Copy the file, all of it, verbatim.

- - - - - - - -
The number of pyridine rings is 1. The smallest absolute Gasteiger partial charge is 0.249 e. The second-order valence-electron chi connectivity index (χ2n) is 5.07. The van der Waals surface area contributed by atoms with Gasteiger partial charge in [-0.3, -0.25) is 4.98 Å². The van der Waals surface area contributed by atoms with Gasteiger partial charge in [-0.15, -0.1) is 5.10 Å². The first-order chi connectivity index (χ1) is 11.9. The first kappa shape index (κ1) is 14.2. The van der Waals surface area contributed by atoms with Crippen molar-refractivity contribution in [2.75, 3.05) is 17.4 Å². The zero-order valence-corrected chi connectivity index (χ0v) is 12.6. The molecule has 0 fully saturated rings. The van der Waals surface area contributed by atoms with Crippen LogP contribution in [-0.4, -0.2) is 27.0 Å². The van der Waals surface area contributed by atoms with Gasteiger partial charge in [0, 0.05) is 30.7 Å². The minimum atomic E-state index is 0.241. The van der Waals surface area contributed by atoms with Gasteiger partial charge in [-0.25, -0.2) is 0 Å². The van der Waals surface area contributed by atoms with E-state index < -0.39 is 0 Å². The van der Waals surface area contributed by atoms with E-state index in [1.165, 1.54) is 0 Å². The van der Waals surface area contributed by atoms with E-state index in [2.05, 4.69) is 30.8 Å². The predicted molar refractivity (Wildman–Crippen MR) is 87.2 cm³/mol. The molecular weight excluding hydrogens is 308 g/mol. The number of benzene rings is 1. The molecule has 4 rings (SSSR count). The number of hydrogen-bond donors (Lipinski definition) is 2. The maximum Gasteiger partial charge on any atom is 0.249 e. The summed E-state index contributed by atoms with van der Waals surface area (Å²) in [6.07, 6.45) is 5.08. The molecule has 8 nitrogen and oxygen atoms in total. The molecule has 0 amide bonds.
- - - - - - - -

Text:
The number of pyridine rings is 1. The smallest absolute Gasteiger partial charge is 0.249 e. The second-order valence-electron chi connectivity index (χ2n) is 5.07. The van der Waals surface area contributed by atoms with Gasteiger partial charge in [-0.3, -0.25) is 4.98 Å². The van der Waals surface area contributed by atoms with Gasteiger partial charge in [-0.15, -0.1) is 5.10 Å². The first-order chi connectivity index (χ1) is 11.9. The first kappa shape index (κ1) is 14.2. The van der Waals surface area contributed by atoms with Crippen molar-refractivity contribution in [2.75, 3.05) is 17.4 Å². The zero-order valence-corrected chi connectivity index (χ0v) is 12.6. The molecule has 0 fully saturated rings. The van der Waals surface area contributed by atoms with Crippen LogP contribution in [-0.4, -0.2) is 27.0 Å². The van der Waals surface area contributed by atoms with Gasteiger partial charge in [0, 0.05) is 30.7 Å². The minimum atomic E-state index is 0.241. The van der Waals surface area contributed by atoms with Gasteiger partial charge in [-0.25, -0.2) is 0 Å². The van der Waals surface area contributed by atoms with E-state index < -0.39 is 0 Å². The van der Waals surface area contributed by atoms with E-state index in [1.165, 1.54) is 0 Å². The van der Waals surface area contributed by atoms with E-state index in [2.05, 4.69) is 30.8 Å². The predicted molar refractivity (Wildman–Crippen MR) is 87.2 cm³/mol. The molecular weight excluding hydrogens is 308 g/mol. The number of benzene rings is 1. The molecule has 4 rings (SSSR count). The number of hydrogen-bond donors (Lipinski definition) is 2. The maximum Gasteiger partial charge on any atom is 0.249 e. The summed E-state index contributed by atoms with van der Waals surface area (Å²) in [6.07, 6.45) is 5.08. The molecule has 8 nitrogen and oxygen atoms in total. The molecule has 0 amide bonds.